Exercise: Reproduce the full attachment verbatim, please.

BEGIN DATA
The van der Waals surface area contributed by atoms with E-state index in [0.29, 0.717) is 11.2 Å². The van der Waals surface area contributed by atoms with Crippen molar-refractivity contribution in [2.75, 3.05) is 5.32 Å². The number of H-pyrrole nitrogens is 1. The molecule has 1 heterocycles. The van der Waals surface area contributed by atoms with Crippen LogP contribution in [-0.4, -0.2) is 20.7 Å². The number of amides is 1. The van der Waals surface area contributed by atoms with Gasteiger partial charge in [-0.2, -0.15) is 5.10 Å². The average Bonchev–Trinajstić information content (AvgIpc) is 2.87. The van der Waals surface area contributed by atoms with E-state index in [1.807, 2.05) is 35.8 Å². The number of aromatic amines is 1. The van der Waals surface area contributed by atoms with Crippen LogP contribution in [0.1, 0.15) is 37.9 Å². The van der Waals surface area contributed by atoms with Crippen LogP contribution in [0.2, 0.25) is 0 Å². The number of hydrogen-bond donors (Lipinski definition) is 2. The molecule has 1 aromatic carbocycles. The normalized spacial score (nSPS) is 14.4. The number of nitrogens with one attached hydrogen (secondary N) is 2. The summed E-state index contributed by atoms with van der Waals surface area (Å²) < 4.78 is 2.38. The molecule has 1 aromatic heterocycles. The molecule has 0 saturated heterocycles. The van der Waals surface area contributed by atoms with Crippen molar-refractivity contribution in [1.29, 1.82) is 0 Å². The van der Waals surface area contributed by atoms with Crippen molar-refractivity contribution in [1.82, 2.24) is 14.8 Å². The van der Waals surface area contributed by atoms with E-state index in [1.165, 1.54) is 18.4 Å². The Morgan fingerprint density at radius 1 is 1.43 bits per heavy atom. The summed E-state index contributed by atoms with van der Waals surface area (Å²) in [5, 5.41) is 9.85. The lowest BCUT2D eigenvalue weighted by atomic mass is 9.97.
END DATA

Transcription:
The van der Waals surface area contributed by atoms with E-state index in [0.29, 0.717) is 11.2 Å². The van der Waals surface area contributed by atoms with Crippen molar-refractivity contribution in [2.75, 3.05) is 5.32 Å². The number of H-pyrrole nitrogens is 1. The molecule has 1 heterocycles. The van der Waals surface area contributed by atoms with Crippen LogP contribution in [-0.4, -0.2) is 20.7 Å². The number of amides is 1. The van der Waals surface area contributed by atoms with Gasteiger partial charge in [-0.2, -0.15) is 5.10 Å². The average Bonchev–Trinajstić information content (AvgIpc) is 2.87. The van der Waals surface area contributed by atoms with E-state index in [1.807, 2.05) is 35.8 Å². The number of aromatic amines is 1. The van der Waals surface area contributed by atoms with Crippen LogP contribution in [0.1, 0.15) is 37.9 Å². The van der Waals surface area contributed by atoms with Crippen LogP contribution in [0.2, 0.25) is 0 Å². The number of hydrogen-bond donors (Lipinski definition) is 2. The molecule has 1 aromatic carbocycles. The normalized spacial score (nSPS) is 14.4. The number of nitrogens with one attached hydrogen (secondary N) is 2. The summed E-state index contributed by atoms with van der Waals surface area (Å²) < 4.78 is 2.38. The molecule has 1 aromatic heterocycles. The molecule has 0 saturated heterocycles. The van der Waals surface area contributed by atoms with Crippen molar-refractivity contribution in [1.29, 1.82) is 0 Å². The van der Waals surface area contributed by atoms with Crippen molar-refractivity contribution in [1.82, 2.24) is 14.8 Å². The van der Waals surface area contributed by atoms with E-state index in [1.165, 1.54) is 18.4 Å². The Morgan fingerprint density at radius 1 is 1.43 bits per heavy atom. The summed E-state index contributed by atoms with van der Waals surface area (Å²) in [5, 5.41) is 9.85. The lowest BCUT2D eigenvalue weighted by atomic mass is 9.97.